'It is time to give back to this city that has given me so much.'
Mumbai Mayor Kishori Pednekar joined work at the BYL Nair Hospital in central Mumbai as a nurse on Tuesday.
"It will be the night shift from 11 pm to 7 am most probably, because I have responsibilities as a mayor during the day. I am awaiting orders from the dean. I cannot tell you how much I look forward to going to work and performing my duties to my patients and society," says the mayor.
The former nurse-turned-politician's decision to return to nursing comes after a call to arms, in a manner of speaking, by Chief Minister Uddhav Thackeray asking all trained but retired healthcare personnel to join the Maharashtra government's efforts to battle the coronavirus pandemic which has already claimed 342 lives in the state.
On Monday, when Pednekar walked into the Nair Hospital, the matron pulled her aside and asked her if she would mind wearing a nurse's uniform.
"I looked at her in surprise, and she explained that the nursing students I had come to meet would feel a kinship with me," Pednekar, 58, tells Swarupa Dutt/Rediff.com in a hurried conversation over the phone from the mayor's residence.
The matron found her a fresh uniform, accessories and the new COVID-19 normal -- a mask -- and that is the much-lauded image that Pednekar tweeted.
"Main yeh uniform ko salute karti hoon (I salute this uniform. I have worn this for nine years when I worked as a nurse at the Jawaharlal Nehru Port Trust and I was emotional looking down at myself dressed in white," she says as she prepares to leave home to oversee food distribution amid the lockdown that entered its 35th day on Tuesday.
Pednekar also went to the Sion Hospital in north central Mumbai to speak to nursing students there and motivate them.
Ever since Prime Minister Narendra Damodardas Modi announced a national lockdown from March 25, the mayor has been inundated with phone calls from parents of nurses and nursing students beseeching her to take them off COVID-19 duty.
"How can I do that? I won't. In a crisis like this, if we as health workers -- what do you call us, oh yes, frontline workers, right? -- as frontline workers, we are the first defence for the citizens. Quit the profession if you can't handle the pressure, but I will not heed their demands," she says.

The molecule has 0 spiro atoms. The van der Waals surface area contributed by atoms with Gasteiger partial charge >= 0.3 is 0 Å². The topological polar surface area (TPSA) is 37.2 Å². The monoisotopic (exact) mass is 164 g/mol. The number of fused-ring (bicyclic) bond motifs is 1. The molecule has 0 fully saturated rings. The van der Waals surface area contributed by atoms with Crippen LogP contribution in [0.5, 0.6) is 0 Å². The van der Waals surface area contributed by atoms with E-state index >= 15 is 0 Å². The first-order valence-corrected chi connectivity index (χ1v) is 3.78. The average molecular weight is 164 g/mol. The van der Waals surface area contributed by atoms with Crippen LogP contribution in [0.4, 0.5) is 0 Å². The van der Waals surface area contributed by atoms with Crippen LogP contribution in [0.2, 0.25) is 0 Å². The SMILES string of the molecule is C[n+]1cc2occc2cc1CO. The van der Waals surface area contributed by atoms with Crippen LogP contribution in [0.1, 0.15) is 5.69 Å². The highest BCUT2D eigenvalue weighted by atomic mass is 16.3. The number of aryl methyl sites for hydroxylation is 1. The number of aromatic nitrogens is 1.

Mumbai's mayor acknowledges that fear is natural, with Maharashtra reporting 8,590 cases and 369 fatalities as of April 28.
"We are battling an unseen enemy. It is dangerous without doubt and the students's fear is quite natural. I thought I should go and meet the nurses and nursing students, speak to them, motivate them," she says.
"Housla badhana hai, bas aur kuch nahin. Hume aage badhna hai (I have to encourage them to fight, that's all, we have to go forward)," she adds.
With the shortage of healthcare staff, nursing students in the second and third year of the nursing course are working as frontline COVID warriors at hospitals in Mumbai.
Pednekar has conducted several sessions with nursing staff at the BrihanMumbai Municipal Corporation and state government-run medical colleges in Mumbai. The first session was on the morning of March 24. Modi announced the lockdown at 8 pm that evening.
The next session was on April 1.
At both these sessions, nurses and student nurses told her about inadequate protective gear.
"I spoke to the authorities and got that fixed. At the third session on Monday, I spoke to them about my experiences as a nurse, I asked them about theirs, and in those minutes, in less than an hour, we formed a bond that will survive the virus."
She feels overwhelmed at the reports coming in of fatalities and the rising number of cases, but urges people to focus on positive stories like the 231 zones which were out of the containment list after they didn't record a single case for the last 14 days.
Born into a mill worker's family in the central Mumbai area of Parel, she says the hardships she faced growing up made her resilient. "Darne se kya hoga? Saamana karo (Why be afraid, face your fear). And don't give up. If I had, I would never have met what little success I have today."
Shiv Sena founder Bal Thackeray motivated her to join politics, Pednekar recalls. "I wanted to make a difference. Nursing is a noble profession, but I wanted to reach out to lakhs of Mumbaikars as well," she says of her decision to quit nursing at the JNPT in Uran, Raigad, where she worked from 1993 to 2002 before joining politics.
Pednekar won the municipal election from the G-South Ward which covers Worli (a COVID-19 hot spot) four times as a Shiv Sena corporator.
"It is time to give back to this city that has given me so much. You can give back by staying home. But nurses can't work from home, we have to be out there where the battle is being fought," she says.
At the session at the Sion Hospital on Tuesday, the nursing staff and students took a pledge.
"No, it is not karenge ya marenge (do or die). Nobody will die. We pledged to get this city, this country rid of the virus."
"To do whatever we can, whatever it takes."